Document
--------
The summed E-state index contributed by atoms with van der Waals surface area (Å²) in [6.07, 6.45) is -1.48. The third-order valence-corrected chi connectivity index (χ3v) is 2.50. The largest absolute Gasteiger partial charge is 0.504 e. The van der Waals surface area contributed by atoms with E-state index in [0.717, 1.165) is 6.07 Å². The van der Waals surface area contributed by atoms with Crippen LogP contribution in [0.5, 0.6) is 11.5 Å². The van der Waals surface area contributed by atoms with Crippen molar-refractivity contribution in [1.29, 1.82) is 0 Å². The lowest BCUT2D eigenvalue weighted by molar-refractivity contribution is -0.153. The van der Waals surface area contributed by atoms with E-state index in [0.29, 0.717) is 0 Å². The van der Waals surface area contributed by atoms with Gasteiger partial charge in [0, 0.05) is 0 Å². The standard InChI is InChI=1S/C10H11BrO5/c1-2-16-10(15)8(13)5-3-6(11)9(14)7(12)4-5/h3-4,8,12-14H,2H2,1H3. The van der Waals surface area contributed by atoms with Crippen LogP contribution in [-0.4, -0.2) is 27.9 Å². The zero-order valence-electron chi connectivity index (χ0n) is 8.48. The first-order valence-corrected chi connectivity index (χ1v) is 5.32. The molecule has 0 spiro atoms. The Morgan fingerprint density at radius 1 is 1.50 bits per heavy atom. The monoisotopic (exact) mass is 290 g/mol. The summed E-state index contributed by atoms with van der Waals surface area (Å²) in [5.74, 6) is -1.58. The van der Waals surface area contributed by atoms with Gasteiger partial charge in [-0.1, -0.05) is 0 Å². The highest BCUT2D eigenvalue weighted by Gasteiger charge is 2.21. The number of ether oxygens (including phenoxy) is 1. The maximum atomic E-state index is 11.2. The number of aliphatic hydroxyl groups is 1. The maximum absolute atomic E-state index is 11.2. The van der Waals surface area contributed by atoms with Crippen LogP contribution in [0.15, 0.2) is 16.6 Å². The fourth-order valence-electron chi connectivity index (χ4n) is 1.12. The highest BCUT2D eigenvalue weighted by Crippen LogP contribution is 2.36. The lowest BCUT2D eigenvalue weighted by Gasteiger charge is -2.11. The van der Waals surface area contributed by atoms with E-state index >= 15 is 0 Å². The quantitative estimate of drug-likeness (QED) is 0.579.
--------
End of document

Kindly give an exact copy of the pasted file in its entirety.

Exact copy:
The summed E-state index contributed by atoms with van der Waals surface area (Å²) in [6.07, 6.45) is -1.48. The third-order valence-corrected chi connectivity index (χ3v) is 2.50. The largest absolute Gasteiger partial charge is 0.504 e. The van der Waals surface area contributed by atoms with E-state index in [0.717, 1.165) is 6.07 Å². The van der Waals surface area contributed by atoms with Crippen LogP contribution in [0.5, 0.6) is 11.5 Å². The van der Waals surface area contributed by atoms with Crippen molar-refractivity contribution in [1.29, 1.82) is 0 Å². The lowest BCUT2D eigenvalue weighted by molar-refractivity contribution is -0.153. The van der Waals surface area contributed by atoms with E-state index in [0.29, 0.717) is 0 Å². The van der Waals surface area contributed by atoms with Gasteiger partial charge in [0, 0.05) is 0 Å². The standard InChI is InChI=1S/C10H11BrO5/c1-2-16-10(15)8(13)5-3-6(11)9(14)7(12)4-5/h3-4,8,12-14H,2H2,1H3. The van der Waals surface area contributed by atoms with Crippen LogP contribution in [-0.4, -0.2) is 27.9 Å². The zero-order valence-electron chi connectivity index (χ0n) is 8.48. The first-order valence-corrected chi connectivity index (χ1v) is 5.32. The molecule has 0 spiro atoms. The Morgan fingerprint density at radius 1 is 1.50 bits per heavy atom. The monoisotopic (exact) mass is 290 g/mol. The summed E-state index contributed by atoms with van der Waals surface area (Å²) in [5.74, 6) is -1.58. The van der Waals surface area contributed by atoms with Gasteiger partial charge in [-0.1, -0.05) is 0 Å². The highest BCUT2D eigenvalue weighted by Gasteiger charge is 2.21. The number of ether oxygens (including phenoxy) is 1. The maximum atomic E-state index is 11.2. The number of aliphatic hydroxyl groups is 1. The maximum absolute atomic E-state index is 11.2. The van der Waals surface area contributed by atoms with Crippen LogP contribution in [0.15, 0.2) is 16.6 Å². The fourth-order valence-electron chi connectivity index (χ4n) is 1.12. The highest BCUT2D eigenvalue weighted by Crippen LogP contribution is 2.36. The lowest BCUT2D eigenvalue weighted by Gasteiger charge is -2.11. The van der Waals surface area contributed by atoms with E-state index >= 15 is 0 Å². The quantitative estimate of drug-likeness (QED) is 0.579.